Parietal lobe volume deficits in schizophrenia spectrum disorders.

Department of Neuropsychiatry, Faculty of Medicine, University of Toyama, 2630 Sugitani, Toyama 930-0194, Japan.
Schizophrenia Research (Impact Factor: 4.43). 02/2007; 89(1-3):35-48. DOI: 10.1016/j.schres.2006.08.032
Source: PubMed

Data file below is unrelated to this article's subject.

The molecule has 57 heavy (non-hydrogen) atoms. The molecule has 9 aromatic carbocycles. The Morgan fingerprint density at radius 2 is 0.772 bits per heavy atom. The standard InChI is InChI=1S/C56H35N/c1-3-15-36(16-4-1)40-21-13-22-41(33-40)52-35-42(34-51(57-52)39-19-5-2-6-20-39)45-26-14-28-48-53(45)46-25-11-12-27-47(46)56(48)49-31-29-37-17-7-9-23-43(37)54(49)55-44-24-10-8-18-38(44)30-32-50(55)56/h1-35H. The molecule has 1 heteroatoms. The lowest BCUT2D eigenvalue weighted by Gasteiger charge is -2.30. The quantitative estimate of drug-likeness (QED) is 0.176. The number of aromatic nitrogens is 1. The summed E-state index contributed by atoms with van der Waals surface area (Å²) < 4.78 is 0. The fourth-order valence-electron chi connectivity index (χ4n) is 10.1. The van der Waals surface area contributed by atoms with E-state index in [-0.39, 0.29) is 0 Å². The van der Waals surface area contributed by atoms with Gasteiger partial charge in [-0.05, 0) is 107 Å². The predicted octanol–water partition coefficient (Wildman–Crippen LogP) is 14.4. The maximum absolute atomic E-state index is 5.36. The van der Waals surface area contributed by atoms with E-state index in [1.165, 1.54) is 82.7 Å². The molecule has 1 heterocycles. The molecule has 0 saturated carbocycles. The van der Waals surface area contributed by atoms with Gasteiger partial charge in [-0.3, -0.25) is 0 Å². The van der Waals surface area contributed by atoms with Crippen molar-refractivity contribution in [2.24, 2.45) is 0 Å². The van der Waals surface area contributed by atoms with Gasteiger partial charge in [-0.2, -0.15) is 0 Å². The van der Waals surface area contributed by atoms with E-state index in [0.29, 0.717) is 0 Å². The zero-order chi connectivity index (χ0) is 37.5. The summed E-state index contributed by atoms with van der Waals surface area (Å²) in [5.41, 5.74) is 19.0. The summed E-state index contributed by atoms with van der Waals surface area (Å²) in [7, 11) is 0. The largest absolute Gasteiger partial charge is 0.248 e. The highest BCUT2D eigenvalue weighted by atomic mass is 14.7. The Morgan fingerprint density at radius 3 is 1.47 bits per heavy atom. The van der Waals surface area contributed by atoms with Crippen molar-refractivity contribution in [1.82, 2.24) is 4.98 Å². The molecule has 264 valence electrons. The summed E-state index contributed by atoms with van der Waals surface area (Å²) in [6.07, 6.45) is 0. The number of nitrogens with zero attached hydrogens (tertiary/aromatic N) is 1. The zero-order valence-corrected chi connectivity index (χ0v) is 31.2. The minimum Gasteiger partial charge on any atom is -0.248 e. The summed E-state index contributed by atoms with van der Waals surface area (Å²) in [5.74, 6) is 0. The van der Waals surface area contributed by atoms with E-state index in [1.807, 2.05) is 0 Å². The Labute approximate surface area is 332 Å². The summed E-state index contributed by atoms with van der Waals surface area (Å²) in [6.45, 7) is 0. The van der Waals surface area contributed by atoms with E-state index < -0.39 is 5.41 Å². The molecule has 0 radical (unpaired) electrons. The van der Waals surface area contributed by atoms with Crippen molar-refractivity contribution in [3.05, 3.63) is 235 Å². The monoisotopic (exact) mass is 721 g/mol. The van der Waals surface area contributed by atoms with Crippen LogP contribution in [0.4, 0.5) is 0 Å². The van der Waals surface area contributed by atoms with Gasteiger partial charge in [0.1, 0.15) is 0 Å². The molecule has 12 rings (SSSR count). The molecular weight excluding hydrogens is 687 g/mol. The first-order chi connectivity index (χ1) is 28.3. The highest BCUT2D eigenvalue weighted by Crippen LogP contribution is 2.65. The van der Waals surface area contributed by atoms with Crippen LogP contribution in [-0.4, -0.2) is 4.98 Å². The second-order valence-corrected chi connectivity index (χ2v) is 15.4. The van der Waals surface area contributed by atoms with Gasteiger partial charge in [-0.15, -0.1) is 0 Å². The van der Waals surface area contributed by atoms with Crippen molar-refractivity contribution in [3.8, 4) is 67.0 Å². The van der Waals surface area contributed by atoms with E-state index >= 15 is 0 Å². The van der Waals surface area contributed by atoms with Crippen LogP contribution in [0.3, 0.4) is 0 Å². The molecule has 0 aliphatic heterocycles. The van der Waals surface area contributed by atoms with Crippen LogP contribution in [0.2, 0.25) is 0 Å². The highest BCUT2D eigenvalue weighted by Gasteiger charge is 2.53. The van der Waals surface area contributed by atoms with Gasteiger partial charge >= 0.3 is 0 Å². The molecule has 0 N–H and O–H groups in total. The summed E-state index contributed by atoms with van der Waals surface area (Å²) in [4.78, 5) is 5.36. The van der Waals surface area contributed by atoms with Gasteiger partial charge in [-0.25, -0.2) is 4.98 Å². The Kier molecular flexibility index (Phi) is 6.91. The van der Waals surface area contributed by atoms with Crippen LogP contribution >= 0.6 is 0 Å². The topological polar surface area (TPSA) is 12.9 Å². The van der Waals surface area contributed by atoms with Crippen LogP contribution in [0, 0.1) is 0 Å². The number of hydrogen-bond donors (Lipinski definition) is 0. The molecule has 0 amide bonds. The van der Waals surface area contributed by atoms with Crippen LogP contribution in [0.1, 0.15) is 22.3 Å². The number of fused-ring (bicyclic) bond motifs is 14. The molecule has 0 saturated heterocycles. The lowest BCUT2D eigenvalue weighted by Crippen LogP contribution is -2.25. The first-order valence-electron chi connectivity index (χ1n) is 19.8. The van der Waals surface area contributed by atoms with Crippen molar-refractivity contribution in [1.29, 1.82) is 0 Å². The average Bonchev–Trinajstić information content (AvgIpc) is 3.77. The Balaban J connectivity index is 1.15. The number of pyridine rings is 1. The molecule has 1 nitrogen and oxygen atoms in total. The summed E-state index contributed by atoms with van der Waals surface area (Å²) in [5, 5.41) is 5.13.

ABSTRACT There has been little attention given to whether parietal lobe structural deficits are present in patients with schizophrenia and related personality disorders. The current study was designed to examine parietal volume alterations between schizophrenia and schizotypal personality disorder. Twenty-five patients with schizotypal disorder, 53 patients with schizophrenia, and 59 healthy volunteers were scanned using high-resolution magnetic resonance imaging (MRI). Volume measurements of the postcentral gyrus (PoCG), precuneus, superior parietal gyrus (SuPG), supramarginal gyrus (SMG), and angular gyrus (AGG) were performed on consecutive 1-mm coronal slices. Gray matter volumes were reduced in all parietal subregions in patients with schizophrenia compared with healthy controls. White matter volumes were also reduced in the SuPG and PoCG. In contrast, the schizotypal subjects had gray matter reductions only in the PoCG, while other regions were not affected. In addition, there was a lack of normal significant-leftward asymmetry in the SMG in schizophrenia. These findings demonstrate that volume reductions in the somatosensory cortices are common morphological characteristics in schizophrenia spectrum disorders. The additional volume alterations in schizophrenia may support the notion that a deficit in the posterior parietal region is critical for the manifestation of overt psychotic symptoms.

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